In some of the countries of the Western Balkans, criminal groups and political elites have grown increasingly interdependent. In particular, Serbia’s and Montenegro’s societies have suffered the most from these links. The two countries have long been considered frontrunners in the EU integration process, whose final completion, however, is difficult to foresee. Similarly, Albania’s EU negotiating process has also been delayed for years, in part because of the country's role in global drug trafficking schemes.
The fall of Slobodan Milosevic on October 5th 2000 was supposed to be watershed moment in Serbia’s democratic transition. Reforms were implemented slowly and not without resistance. Over the last decade, however, the new regime led by the Serbian Progressive Party (SNS) has done its best to discontinue and reverse institution-building efforts of its democratic predecessors. The young party rode on the promise of fighting corruption and organized crime, thus gaining unprecedented popular support, but its bombastic measures came short of actual results.
All Western Balkan countries have, at least officially, committed to joining the European Union and promised to fight organized crime head-on, as one of the priority areas during their accession talks. The European Commission’s Country Reports have repeated ad nauseam that the key focus should be on having a track record in prosecuting organized crime with final convictions.
The Balkans, which lie at the heart of South-Eastern Europe, have historically been an important transit route for drugs, especially for heroin coming from the East to be trafficked across Europe.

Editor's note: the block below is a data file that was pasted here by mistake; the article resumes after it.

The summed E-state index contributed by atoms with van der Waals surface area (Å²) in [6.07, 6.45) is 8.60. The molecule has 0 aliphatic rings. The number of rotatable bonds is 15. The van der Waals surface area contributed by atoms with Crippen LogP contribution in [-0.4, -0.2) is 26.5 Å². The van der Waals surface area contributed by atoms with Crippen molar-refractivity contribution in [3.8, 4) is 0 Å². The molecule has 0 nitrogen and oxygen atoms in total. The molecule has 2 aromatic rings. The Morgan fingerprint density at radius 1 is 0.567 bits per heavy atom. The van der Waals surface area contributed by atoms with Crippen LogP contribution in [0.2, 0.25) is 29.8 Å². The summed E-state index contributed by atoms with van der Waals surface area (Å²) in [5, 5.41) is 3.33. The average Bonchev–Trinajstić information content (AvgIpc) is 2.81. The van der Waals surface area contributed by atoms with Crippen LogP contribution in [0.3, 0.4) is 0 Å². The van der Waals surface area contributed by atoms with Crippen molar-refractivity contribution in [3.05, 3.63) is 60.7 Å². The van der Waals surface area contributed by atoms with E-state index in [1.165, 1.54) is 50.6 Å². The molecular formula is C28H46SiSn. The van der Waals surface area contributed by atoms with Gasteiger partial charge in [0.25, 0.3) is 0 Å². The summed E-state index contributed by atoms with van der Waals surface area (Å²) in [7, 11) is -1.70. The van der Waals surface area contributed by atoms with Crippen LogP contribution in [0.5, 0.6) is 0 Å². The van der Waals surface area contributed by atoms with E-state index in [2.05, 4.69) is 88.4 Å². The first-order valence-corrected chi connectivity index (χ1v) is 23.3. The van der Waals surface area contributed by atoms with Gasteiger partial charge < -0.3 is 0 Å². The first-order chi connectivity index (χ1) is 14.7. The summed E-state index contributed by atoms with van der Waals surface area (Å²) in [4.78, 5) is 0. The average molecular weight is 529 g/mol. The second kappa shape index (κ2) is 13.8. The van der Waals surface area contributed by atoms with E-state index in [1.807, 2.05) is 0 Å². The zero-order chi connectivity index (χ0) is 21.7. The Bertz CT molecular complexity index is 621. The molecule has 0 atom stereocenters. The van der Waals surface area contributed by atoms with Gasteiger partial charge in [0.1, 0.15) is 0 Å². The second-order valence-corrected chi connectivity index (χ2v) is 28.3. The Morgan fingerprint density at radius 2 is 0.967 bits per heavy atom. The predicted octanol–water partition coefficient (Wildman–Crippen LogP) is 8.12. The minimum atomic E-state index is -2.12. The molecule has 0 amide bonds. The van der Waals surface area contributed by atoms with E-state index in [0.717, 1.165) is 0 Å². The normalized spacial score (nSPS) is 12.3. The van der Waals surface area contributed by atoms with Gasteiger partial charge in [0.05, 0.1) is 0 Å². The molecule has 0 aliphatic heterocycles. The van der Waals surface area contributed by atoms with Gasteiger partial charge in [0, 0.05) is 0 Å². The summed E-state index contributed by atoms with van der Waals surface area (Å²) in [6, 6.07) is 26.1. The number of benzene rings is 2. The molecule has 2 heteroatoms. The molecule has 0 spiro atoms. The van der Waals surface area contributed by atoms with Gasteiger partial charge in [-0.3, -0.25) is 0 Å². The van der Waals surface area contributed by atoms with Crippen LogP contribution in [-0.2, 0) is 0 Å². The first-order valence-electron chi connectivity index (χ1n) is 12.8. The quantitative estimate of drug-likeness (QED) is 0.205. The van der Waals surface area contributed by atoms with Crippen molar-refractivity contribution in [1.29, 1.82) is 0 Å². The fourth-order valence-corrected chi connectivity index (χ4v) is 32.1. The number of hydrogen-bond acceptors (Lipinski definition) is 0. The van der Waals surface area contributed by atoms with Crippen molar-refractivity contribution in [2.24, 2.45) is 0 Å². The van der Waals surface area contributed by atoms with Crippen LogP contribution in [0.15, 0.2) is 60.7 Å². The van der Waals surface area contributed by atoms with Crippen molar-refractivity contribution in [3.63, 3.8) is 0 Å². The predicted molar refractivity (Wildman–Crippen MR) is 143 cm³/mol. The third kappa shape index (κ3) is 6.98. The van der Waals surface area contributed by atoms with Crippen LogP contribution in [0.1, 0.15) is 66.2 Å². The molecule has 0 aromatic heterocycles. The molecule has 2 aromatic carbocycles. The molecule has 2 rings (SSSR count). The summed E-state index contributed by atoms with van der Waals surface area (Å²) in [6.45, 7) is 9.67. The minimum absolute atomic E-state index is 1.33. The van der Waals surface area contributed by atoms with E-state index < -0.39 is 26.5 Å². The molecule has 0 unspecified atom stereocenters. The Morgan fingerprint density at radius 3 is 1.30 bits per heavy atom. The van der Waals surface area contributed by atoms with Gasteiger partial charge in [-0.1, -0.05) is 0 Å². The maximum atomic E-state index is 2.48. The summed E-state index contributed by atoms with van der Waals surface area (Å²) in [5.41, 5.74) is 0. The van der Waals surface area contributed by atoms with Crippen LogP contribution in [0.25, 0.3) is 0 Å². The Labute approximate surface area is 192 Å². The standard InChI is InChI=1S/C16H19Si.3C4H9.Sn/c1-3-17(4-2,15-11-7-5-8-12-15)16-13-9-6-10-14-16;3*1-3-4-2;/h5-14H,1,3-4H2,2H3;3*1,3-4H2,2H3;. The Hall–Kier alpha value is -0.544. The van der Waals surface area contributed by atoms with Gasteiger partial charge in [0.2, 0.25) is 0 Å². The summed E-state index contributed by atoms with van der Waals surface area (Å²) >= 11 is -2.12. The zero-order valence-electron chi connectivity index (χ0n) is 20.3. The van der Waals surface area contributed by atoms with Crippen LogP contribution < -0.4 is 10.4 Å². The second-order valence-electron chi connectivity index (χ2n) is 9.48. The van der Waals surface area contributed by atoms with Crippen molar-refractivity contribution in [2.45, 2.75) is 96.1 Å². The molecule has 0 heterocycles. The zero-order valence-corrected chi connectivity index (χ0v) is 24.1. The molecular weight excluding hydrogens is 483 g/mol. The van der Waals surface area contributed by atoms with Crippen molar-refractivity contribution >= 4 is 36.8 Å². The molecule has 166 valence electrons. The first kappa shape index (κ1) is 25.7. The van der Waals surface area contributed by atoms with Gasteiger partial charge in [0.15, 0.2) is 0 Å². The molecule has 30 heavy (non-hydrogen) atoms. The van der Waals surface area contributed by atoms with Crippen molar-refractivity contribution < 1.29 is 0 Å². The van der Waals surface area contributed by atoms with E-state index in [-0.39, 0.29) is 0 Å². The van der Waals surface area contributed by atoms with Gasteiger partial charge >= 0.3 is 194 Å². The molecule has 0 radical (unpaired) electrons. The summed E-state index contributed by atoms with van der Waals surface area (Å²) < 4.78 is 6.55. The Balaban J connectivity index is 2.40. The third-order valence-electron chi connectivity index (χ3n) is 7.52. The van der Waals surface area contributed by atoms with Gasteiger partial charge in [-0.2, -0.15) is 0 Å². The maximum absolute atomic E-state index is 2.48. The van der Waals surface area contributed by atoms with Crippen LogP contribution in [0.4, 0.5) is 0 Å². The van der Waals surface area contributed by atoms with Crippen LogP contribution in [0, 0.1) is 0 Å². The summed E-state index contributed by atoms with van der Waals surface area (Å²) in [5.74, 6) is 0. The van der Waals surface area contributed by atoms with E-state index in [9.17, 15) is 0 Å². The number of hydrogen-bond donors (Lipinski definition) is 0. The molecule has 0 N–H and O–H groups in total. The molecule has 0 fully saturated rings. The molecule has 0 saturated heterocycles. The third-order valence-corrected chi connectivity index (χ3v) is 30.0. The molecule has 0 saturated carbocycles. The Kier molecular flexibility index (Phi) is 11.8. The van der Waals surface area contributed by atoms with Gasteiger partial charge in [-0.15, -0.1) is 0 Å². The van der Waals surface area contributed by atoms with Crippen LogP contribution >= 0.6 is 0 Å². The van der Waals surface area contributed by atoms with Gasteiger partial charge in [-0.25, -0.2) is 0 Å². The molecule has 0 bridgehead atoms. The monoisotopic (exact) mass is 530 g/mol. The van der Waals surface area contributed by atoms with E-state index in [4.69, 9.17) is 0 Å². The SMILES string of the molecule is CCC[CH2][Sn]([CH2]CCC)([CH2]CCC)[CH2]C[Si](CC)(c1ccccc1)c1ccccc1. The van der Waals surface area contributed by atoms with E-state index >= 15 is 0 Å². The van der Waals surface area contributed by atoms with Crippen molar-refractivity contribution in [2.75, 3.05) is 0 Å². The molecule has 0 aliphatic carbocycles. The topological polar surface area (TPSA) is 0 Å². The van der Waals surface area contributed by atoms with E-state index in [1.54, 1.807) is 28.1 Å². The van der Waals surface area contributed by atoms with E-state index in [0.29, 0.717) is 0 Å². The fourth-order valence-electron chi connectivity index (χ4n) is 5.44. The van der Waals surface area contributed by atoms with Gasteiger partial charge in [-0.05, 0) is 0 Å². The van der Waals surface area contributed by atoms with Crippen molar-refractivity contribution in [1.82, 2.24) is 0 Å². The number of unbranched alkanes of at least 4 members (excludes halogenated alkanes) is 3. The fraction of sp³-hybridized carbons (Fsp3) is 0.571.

According to the Serbian investigative portal KRIK, Veljko Belivuk, arrested on multiple charges in February 2021 and notably known as both a leader of the football club Partizan Belgrade’s fan group Principi and as a top underworld figure close to the Montenegrin Kavac clan, described multiple occasions and cases in which President Aleksandar Vucic would have asked for favours, from providing security services at his meetings to beating up opponents.
Early on Wednesday morning, October 13th, Kosovo’s police raided several targets across the country, including Mitrovica. During and after the raids against suspected smugglers, they arrested eight people and issued arrest warrants for another ten. Six of the arrested people are of Albanian nationality, one is Serb Serbia, and another is Bosnjak. Eight out of the ten people who received arrest warrants are Albanian while two are Serbs.
A series of houses demolished overnight without any police intervention, a strange deal between a state-owned munitions factory and a private company, a smear campaign against an independent media outlook that has been investigating over these and similar episodes.
The city of Kotor, one of Montenegro’s most famous tourist destinations known for its rich history and medieval fortresses, has acquired a different kind of reputation in recent years: it has become known as the birthplace of two criminal clans which are involved in a bloody war to extinction.
One year after it landed in Europe, the Covid-19 pandemic has left a deep mark on the Western Balkans. On the one hand, it has exacerbated geopolitical dynamics that had been ongoing for decades, especially with regards to the activity of external actors. And while the EU has continued to be inconclusive, proceeding at a snail’s pace with its carrot-and-stick approach, China has seized on the opportunity and expanded its footprint.
When Covid-19 hit the Balkans, it was too soon to foresee that besides local health systems the pandemic would impact regional geopolitics too. In the longstanding instability also caused by stagnation in the EU integration process for Balkan countries, China exploited the situation to increase its influence in the region.
On 5 October 2000 the regime of Slobodan Milosevic was toppled amid popular protests, but the past 20 years have been anything but simple in Serbia.